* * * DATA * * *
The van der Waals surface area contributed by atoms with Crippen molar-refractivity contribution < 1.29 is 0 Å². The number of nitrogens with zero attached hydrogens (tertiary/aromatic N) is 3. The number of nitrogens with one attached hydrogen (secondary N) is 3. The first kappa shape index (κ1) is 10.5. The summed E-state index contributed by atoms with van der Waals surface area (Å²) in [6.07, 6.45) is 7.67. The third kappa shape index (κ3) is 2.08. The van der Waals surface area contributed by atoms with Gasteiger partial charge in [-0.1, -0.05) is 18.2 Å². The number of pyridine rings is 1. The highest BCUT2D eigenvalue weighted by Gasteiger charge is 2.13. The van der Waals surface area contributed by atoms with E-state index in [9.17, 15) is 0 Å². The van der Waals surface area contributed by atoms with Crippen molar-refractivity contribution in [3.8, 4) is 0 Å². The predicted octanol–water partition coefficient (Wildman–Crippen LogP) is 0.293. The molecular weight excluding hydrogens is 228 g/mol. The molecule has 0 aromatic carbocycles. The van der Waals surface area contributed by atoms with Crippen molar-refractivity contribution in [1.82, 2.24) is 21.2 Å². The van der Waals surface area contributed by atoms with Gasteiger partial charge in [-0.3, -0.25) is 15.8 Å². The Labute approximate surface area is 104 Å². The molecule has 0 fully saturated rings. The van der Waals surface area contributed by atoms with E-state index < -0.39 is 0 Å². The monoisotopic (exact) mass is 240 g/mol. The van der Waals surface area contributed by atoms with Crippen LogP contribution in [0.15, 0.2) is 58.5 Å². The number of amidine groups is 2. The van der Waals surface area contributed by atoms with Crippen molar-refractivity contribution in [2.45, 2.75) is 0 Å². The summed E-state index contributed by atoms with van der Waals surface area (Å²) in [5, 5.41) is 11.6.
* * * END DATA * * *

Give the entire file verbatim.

The van der Waals surface area contributed by atoms with Crippen molar-refractivity contribution < 1.29 is 0 Å². The number of nitrogens with zero attached hydrogens (tertiary/aromatic N) is 3. The number of nitrogens with one attached hydrogen (secondary N) is 3. The first kappa shape index (κ1) is 10.5. The summed E-state index contributed by atoms with van der Waals surface area (Å²) in [6.07, 6.45) is 7.67. The third kappa shape index (κ3) is 2.08. The van der Waals surface area contributed by atoms with Gasteiger partial charge in [-0.1, -0.05) is 18.2 Å². The number of pyridine rings is 1. The highest BCUT2D eigenvalue weighted by Gasteiger charge is 2.13. The van der Waals surface area contributed by atoms with E-state index in [9.17, 15) is 0 Å². The van der Waals surface area contributed by atoms with Crippen molar-refractivity contribution in [3.8, 4) is 0 Å². The predicted octanol–water partition coefficient (Wildman–Crippen LogP) is 0.293. The molecular weight excluding hydrogens is 228 g/mol. The molecule has 0 aromatic carbocycles. The van der Waals surface area contributed by atoms with Crippen molar-refractivity contribution in [1.82, 2.24) is 21.2 Å². The van der Waals surface area contributed by atoms with Gasteiger partial charge in [-0.3, -0.25) is 15.8 Å². The Labute approximate surface area is 104 Å². The molecule has 0 fully saturated rings. The van der Waals surface area contributed by atoms with E-state index < -0.39 is 0 Å². The monoisotopic (exact) mass is 240 g/mol. The van der Waals surface area contributed by atoms with Crippen LogP contribution in [0.15, 0.2) is 58.5 Å². The number of amidine groups is 2. The van der Waals surface area contributed by atoms with Crippen molar-refractivity contribution in [2.45, 2.75) is 0 Å². The summed E-state index contributed by atoms with van der Waals surface area (Å²) in [5, 5.41) is 11.6.